Courtney Miller

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Courtney Alexander Miller, is a member of the Board of Directors and an online writer at Simmaron Research, a non-profit organization based in Incline Village, Nevada, which works to advance translational science in treating neuroimmune diseases like CFS/ME.[1]

Advocacy work[edit | edit source]

While advocating for her husband, Robert Miller, who lives with ME/CFS, she spoke to President Barack Obama at a 2011 town meeting in Reno. Miller asked that the President encourage more scientific research for ME/CFS. The President stated: "I will confess to you that, although I had heard of CFS, I don't have expertise in it.... what I promise I will do when I get back is I will have the National Institutes of Health explain to me what they're currently doing and start seeing if they can do more on this particular ailment."[2]See video of Courtney Miller speaking to President Obama

On 26 July 2012, President Obama wrote a follow-up letter to Courtney Miller, reporting that he had "asked Dr. Francis S. Collins, M.D., Ph.D., the director of NIH for a status report on what NIH is doing to find a cure for CFS... I have asked [Deputy Chief of Staff for Policy,] Nancy-Ann [DeParle] to stay in touch with Dr. Collins at NIH and Dr. Koh at HHS about my interests in CFS."[3]

Read President Obama's Letter

Awards[edit | edit source]

ProHealth honored both Robert and Courtney Miller with its first ME/CFS Advocates of the Year Award in May 2013, citing their ongoing work to recruit public officials to join them in championing for ME/CFS research. Some of the influential people they've engaged in conversation on behalf of ME/CFS are: President Obama, Vice-President Biden, Director of the NIH Dr. Frances Collins, Assistant Secretary of Health Howard Koh, CDC CFS Chief Dr. Elizabeth Unger, and Senate Majority Leader Harry Reid.[4]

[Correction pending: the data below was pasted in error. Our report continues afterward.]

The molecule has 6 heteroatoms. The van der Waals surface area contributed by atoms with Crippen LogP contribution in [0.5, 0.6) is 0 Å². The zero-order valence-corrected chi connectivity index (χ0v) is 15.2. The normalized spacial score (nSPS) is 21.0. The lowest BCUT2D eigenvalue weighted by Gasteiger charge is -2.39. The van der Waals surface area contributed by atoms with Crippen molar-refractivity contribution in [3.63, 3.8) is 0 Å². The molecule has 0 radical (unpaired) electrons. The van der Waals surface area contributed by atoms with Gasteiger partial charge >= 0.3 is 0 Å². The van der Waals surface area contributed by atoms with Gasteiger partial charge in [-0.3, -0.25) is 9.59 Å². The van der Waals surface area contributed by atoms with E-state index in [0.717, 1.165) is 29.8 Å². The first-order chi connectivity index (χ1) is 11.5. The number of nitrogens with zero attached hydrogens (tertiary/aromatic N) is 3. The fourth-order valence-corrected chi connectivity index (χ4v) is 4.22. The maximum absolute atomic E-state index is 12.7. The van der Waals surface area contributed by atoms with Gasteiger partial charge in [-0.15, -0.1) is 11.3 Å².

Ampligen advocacy[edit | edit source]

In May 2016, the Trans-NIH ME/CFS Working Group published a Request for Information (RFI) seeking the public’s input on needs, opportunities and strategies for ME/CFS research and research training.[5] Robert and Courtney Miller wrote that the: "NIH should immediately fund a small, well-powered clinical trial to demonstrate efficacy of Ampligen for treatment of ME/CFS patients or a subset thereof, soliciting applications in 2016 from clinicians experienced in treating patients with Ampligen. The trial should be double-blind, placebo-controlled, demonstrating efficacy and characterizing responders." The RFI was co-signed by several other ME/CFS advocacy groups and included an attachment of "a sampling of 800 email testimonies appealing to the FDA to approve Ampligen"...[and] a 2015 letter by leading ME/CFS clinicians and experts urging the federal government to move toward approval of Ampligen."[6]

Talks and interviews[edit | edit source]

CFSAC testimony[edit | edit source]

FDA Advisory Committee Hearing testimony[edit | edit source]

Online presence[edit | edit source]

References[edit | edit source]

Myalgic encephalomyelitis or chronic fatigue syndrome

The information provided at this site is not intended to diagnose or treat any illness.

From MEpedia, a crowd-sourced encyclopedia of ME and CFS science and history